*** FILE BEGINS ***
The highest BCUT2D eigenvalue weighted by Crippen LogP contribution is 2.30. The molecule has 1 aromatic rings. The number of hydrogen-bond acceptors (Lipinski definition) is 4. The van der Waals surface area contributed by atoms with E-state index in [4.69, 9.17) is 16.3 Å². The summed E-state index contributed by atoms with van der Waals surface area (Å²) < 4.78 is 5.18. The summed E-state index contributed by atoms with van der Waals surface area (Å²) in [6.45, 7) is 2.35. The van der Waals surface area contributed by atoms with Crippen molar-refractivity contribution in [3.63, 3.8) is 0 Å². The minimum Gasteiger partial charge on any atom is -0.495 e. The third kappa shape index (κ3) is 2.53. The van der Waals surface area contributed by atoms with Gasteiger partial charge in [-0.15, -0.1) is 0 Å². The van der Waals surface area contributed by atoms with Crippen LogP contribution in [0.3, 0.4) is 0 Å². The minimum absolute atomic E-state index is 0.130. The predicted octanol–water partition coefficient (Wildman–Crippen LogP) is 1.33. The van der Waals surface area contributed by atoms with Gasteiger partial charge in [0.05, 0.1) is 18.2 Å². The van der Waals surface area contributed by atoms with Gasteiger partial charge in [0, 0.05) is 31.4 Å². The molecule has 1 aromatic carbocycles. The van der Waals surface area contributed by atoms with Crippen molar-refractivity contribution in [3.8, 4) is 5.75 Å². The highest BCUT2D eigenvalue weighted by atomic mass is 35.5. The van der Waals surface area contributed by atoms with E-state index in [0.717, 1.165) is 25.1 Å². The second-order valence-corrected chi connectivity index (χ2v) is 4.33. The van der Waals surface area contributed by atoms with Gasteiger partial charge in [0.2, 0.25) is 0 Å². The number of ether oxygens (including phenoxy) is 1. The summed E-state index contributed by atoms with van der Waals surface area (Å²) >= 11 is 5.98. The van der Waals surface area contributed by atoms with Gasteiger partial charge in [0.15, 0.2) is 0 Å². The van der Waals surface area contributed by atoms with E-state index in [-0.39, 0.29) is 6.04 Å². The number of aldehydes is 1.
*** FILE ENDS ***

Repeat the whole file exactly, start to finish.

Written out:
The highest BCUT2D eigenvalue weighted by Crippen LogP contribution is 2.30. The molecule has 1 aromatic rings. The number of hydrogen-bond acceptors (Lipinski definition) is 4. The van der Waals surface area contributed by atoms with E-state index in [4.69, 9.17) is 16.3 Å². The summed E-state index contributed by atoms with van der Waals surface area (Å²) < 4.78 is 5.18. The summed E-state index contributed by atoms with van der Waals surface area (Å²) in [6.45, 7) is 2.35. The van der Waals surface area contributed by atoms with Crippen molar-refractivity contribution in [3.63, 3.8) is 0 Å². The minimum Gasteiger partial charge on any atom is -0.495 e. The third kappa shape index (κ3) is 2.53. The van der Waals surface area contributed by atoms with Gasteiger partial charge in [-0.15, -0.1) is 0 Å². The van der Waals surface area contributed by atoms with Crippen LogP contribution in [0.3, 0.4) is 0 Å². The minimum absolute atomic E-state index is 0.130. The predicted octanol–water partition coefficient (Wildman–Crippen LogP) is 1.33. The van der Waals surface area contributed by atoms with Gasteiger partial charge in [0.05, 0.1) is 18.2 Å². The van der Waals surface area contributed by atoms with Gasteiger partial charge in [0, 0.05) is 31.4 Å². The molecule has 1 aromatic carbocycles. The van der Waals surface area contributed by atoms with Crippen molar-refractivity contribution in [3.8, 4) is 5.75 Å². The highest BCUT2D eigenvalue weighted by atomic mass is 35.5. The van der Waals surface area contributed by atoms with E-state index in [0.717, 1.165) is 25.1 Å². The second-order valence-corrected chi connectivity index (χ2v) is 4.33. The van der Waals surface area contributed by atoms with Gasteiger partial charge in [0.2, 0.25) is 0 Å². The number of ether oxygens (including phenoxy) is 1. The summed E-state index contributed by atoms with van der Waals surface area (Å²) >= 11 is 5.98. The van der Waals surface area contributed by atoms with Gasteiger partial charge in [0.15, 0.2) is 0 Å². The van der Waals surface area contributed by atoms with E-state index in [-0.39, 0.29) is 6.04 Å². The number of aldehydes is 1.